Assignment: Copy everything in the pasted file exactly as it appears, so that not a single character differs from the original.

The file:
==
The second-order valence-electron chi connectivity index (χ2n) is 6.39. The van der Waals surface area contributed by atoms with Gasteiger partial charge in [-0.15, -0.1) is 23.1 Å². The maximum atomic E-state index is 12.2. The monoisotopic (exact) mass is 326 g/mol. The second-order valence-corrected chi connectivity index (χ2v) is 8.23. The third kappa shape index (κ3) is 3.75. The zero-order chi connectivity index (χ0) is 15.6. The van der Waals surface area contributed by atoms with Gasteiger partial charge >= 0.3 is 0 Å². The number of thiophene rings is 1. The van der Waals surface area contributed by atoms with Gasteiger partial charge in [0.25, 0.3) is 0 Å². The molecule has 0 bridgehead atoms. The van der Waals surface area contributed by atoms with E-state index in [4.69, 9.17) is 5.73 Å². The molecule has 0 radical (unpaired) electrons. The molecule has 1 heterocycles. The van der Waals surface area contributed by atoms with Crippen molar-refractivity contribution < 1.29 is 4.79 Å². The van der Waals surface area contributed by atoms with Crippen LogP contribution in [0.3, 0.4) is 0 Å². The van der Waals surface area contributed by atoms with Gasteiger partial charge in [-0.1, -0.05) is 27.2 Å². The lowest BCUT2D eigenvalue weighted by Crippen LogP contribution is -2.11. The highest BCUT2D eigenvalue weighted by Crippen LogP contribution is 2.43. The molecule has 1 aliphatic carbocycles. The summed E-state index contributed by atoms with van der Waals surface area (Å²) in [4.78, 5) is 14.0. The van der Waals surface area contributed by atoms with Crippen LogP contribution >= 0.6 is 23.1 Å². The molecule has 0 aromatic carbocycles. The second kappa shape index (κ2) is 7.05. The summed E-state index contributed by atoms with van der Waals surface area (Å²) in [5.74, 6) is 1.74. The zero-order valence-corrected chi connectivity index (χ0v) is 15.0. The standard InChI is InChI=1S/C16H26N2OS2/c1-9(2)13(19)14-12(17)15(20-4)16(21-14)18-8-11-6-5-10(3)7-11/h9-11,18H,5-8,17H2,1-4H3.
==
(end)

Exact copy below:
The second-order valence-electron chi connectivity index (χ2n) is 6.39. The van der Waals surface area contributed by atoms with Gasteiger partial charge in [-0.15, -0.1) is 23.1 Å². The maximum atomic E-state index is 12.2. The monoisotopic (exact) mass is 326 g/mol. The second-order valence-corrected chi connectivity index (χ2v) is 8.23. The third kappa shape index (κ3) is 3.75. The zero-order chi connectivity index (χ0) is 15.6. The van der Waals surface area contributed by atoms with Gasteiger partial charge >= 0.3 is 0 Å². The number of thiophene rings is 1. The van der Waals surface area contributed by atoms with Gasteiger partial charge in [0.25, 0.3) is 0 Å². The molecule has 0 bridgehead atoms. The van der Waals surface area contributed by atoms with E-state index in [4.69, 9.17) is 5.73 Å². The molecule has 0 radical (unpaired) electrons. The molecule has 1 heterocycles. The van der Waals surface area contributed by atoms with Crippen molar-refractivity contribution < 1.29 is 4.79 Å². The van der Waals surface area contributed by atoms with Crippen LogP contribution in [0.3, 0.4) is 0 Å². The van der Waals surface area contributed by atoms with Gasteiger partial charge in [-0.1, -0.05) is 27.2 Å². The lowest BCUT2D eigenvalue weighted by Crippen LogP contribution is -2.11. The highest BCUT2D eigenvalue weighted by Crippen LogP contribution is 2.43. The molecule has 1 aliphatic carbocycles. The summed E-state index contributed by atoms with van der Waals surface area (Å²) in [4.78, 5) is 14.0. The van der Waals surface area contributed by atoms with Crippen LogP contribution >= 0.6 is 23.1 Å². The molecule has 0 aromatic carbocycles. The second kappa shape index (κ2) is 7.05. The summed E-state index contributed by atoms with van der Waals surface area (Å²) in [5.74, 6) is 1.74. The zero-order valence-corrected chi connectivity index (χ0v) is 15.0. The standard InChI is InChI=1S/C16H26N2OS2/c1-9(2)13(19)14-12(17)15(20-4)16(21-14)18-8-11-6-5-10(3)7-11/h9-11,18H,5-8,17H2,1-4H3.